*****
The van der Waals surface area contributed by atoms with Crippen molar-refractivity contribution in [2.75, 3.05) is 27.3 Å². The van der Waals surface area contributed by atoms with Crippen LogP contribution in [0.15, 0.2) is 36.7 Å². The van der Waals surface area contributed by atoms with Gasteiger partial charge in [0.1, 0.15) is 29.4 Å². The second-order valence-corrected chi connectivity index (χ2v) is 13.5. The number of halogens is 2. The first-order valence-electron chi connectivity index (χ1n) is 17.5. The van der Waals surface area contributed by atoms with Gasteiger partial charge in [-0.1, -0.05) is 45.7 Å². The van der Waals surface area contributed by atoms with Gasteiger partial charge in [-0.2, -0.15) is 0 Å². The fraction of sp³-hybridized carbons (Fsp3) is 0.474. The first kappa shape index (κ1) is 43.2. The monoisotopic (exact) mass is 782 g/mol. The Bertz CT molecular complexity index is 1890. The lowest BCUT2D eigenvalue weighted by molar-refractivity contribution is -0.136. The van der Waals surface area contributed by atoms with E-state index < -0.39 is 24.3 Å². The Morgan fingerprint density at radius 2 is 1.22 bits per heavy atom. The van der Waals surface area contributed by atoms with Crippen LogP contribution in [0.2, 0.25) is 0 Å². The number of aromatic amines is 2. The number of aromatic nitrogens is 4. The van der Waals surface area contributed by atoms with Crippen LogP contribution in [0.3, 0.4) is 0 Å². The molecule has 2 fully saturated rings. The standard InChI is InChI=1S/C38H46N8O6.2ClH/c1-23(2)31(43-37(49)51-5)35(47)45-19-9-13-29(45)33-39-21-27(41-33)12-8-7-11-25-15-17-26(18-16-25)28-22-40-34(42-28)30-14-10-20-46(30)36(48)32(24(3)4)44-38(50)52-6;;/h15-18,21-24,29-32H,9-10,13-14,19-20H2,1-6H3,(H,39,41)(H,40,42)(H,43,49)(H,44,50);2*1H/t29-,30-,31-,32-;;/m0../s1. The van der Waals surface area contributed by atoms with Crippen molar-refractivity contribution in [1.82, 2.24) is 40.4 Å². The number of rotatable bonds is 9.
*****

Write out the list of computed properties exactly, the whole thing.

The van der Waals surface area contributed by atoms with Crippen molar-refractivity contribution in [2.75, 3.05) is 27.3 Å². The van der Waals surface area contributed by atoms with Crippen LogP contribution in [0.15, 0.2) is 36.7 Å². The van der Waals surface area contributed by atoms with Gasteiger partial charge in [0.1, 0.15) is 29.4 Å². The second-order valence-corrected chi connectivity index (χ2v) is 13.5. The number of halogens is 2. The first-order valence-electron chi connectivity index (χ1n) is 17.5. The van der Waals surface area contributed by atoms with Gasteiger partial charge in [-0.1, -0.05) is 45.7 Å². The van der Waals surface area contributed by atoms with Gasteiger partial charge in [-0.2, -0.15) is 0 Å². The fraction of sp³-hybridized carbons (Fsp3) is 0.474. The first kappa shape index (κ1) is 43.2. The monoisotopic (exact) mass is 782 g/mol. The Bertz CT molecular complexity index is 1890. The lowest BCUT2D eigenvalue weighted by molar-refractivity contribution is -0.136. The van der Waals surface area contributed by atoms with E-state index < -0.39 is 24.3 Å². The Morgan fingerprint density at radius 2 is 1.22 bits per heavy atom. The van der Waals surface area contributed by atoms with Crippen LogP contribution in [0.2, 0.25) is 0 Å². The number of aromatic amines is 2. The number of aromatic nitrogens is 4. The van der Waals surface area contributed by atoms with Crippen LogP contribution in [0.3, 0.4) is 0 Å². The molecule has 2 fully saturated rings. The standard InChI is InChI=1S/C38H46N8O6.2ClH/c1-23(2)31(43-37(49)51-5)35(47)45-19-9-13-29(45)33-39-21-27(41-33)12-8-7-11-25-15-17-26(18-16-25)28-22-40-34(42-28)30-14-10-20-46(30)36(48)32(24(3)4)44-38(50)52-6;;/h15-18,21-24,29-32H,9-10,13-14,19-20H2,1-6H3,(H,39,41)(H,40,42)(H,43,49)(H,44,50);2*1H/t29-,30-,31-,32-;;/m0../s1. The van der Waals surface area contributed by atoms with Crippen molar-refractivity contribution in [1.82, 2.24) is 40.4 Å². The number of rotatable bonds is 9.